Another major Australian university will soon be generating its own solar power after Charles Sturt University signed up for an impressive 1.7MW PV array to be installed across 11 buildings at its Wagga Wagga campus, in NSW.
After a competitive tender managed by Solar Choice, CSU said this week it had signed a contract with Todae Solar to design, construct and install the more than 6 000 panels that will supply just under 20 per cent of the University’s electricity demand.
CSU green manager Ed Maher said the completed PV array would generate 1.77 megawatts of power at peak output, making it one of Australia’s largest rooftop solar installations.
“The forecast annual output from the system of 2,618,184 kWh represents 18.7 per cent of the University’s electricity consumption in Wagga Wagga,” Maher said.
Maher said the system would also reduce the university’s greenhouse gas emissions by 2,513 tonnes CO2-e compared to conventional grid-sourced electricity, making a significant contribution to meeting its goal of being Australia’s first carbon neutral university.
Also significant, he added, was that the new system would not involve any significant capital funding by CSU – independent energy services firm, Verdia, arranged finance for it – and would result in cheaper power in its first year.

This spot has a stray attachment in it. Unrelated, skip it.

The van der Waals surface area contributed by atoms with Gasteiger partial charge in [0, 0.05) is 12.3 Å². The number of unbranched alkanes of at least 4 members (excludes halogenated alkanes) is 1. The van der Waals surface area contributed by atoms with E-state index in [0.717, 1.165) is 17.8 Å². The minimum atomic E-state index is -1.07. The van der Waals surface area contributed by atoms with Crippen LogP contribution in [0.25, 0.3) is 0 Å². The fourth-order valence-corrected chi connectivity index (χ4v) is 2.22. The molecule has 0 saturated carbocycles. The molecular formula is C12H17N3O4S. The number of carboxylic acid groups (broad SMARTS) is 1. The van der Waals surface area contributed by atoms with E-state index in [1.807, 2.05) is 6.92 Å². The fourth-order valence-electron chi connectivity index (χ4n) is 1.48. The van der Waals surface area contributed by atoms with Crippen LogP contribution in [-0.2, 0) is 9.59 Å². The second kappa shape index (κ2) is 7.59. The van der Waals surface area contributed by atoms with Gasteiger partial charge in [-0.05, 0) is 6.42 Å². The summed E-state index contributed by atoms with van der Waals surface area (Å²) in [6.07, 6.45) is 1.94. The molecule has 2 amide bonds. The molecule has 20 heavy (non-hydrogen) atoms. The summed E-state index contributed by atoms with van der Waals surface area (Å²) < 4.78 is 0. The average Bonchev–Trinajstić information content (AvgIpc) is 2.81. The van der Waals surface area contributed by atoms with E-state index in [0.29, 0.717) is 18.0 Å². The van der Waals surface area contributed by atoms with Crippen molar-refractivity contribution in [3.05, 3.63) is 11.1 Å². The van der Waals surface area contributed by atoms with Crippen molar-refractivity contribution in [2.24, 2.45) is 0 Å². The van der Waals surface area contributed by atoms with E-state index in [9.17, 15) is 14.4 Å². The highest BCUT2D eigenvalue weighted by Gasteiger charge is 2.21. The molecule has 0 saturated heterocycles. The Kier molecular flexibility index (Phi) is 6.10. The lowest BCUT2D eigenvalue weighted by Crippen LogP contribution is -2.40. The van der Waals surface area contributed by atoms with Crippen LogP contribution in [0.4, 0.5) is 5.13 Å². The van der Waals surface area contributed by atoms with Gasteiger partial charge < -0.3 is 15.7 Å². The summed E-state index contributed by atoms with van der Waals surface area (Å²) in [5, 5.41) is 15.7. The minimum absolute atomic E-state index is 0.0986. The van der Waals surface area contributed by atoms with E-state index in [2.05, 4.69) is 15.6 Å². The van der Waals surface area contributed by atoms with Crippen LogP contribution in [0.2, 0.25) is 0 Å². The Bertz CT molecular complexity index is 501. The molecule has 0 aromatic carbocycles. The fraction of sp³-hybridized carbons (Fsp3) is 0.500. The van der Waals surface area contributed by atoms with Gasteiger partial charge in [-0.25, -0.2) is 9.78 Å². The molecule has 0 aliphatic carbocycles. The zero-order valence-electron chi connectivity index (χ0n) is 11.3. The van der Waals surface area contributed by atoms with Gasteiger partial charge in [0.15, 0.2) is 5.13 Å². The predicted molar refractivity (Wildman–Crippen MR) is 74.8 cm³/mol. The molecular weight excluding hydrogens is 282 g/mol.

“This is despite our existing low electricity tariffs and the absence of any unique government subsidies or grants,” Maher said. “Given these early savings, I believe it marks a new phase in the financial viability of renewable energy on a large commercial scale which is another step towards a clean energy future.”
The array, which is equivalent in area to a football field, is expected to be on-site by March 2017 and fully commissioned four months later. CSU says it intends to follow a similar process for renewable energy generation across all of its campuses.
“Solar Choice is delighted to have played a pivotal role in managing the PV tender for Charles Sturt University, and facilitating the delivery of their clean energy aspirations at scale, Solar Choice’s Angus Gemmell said.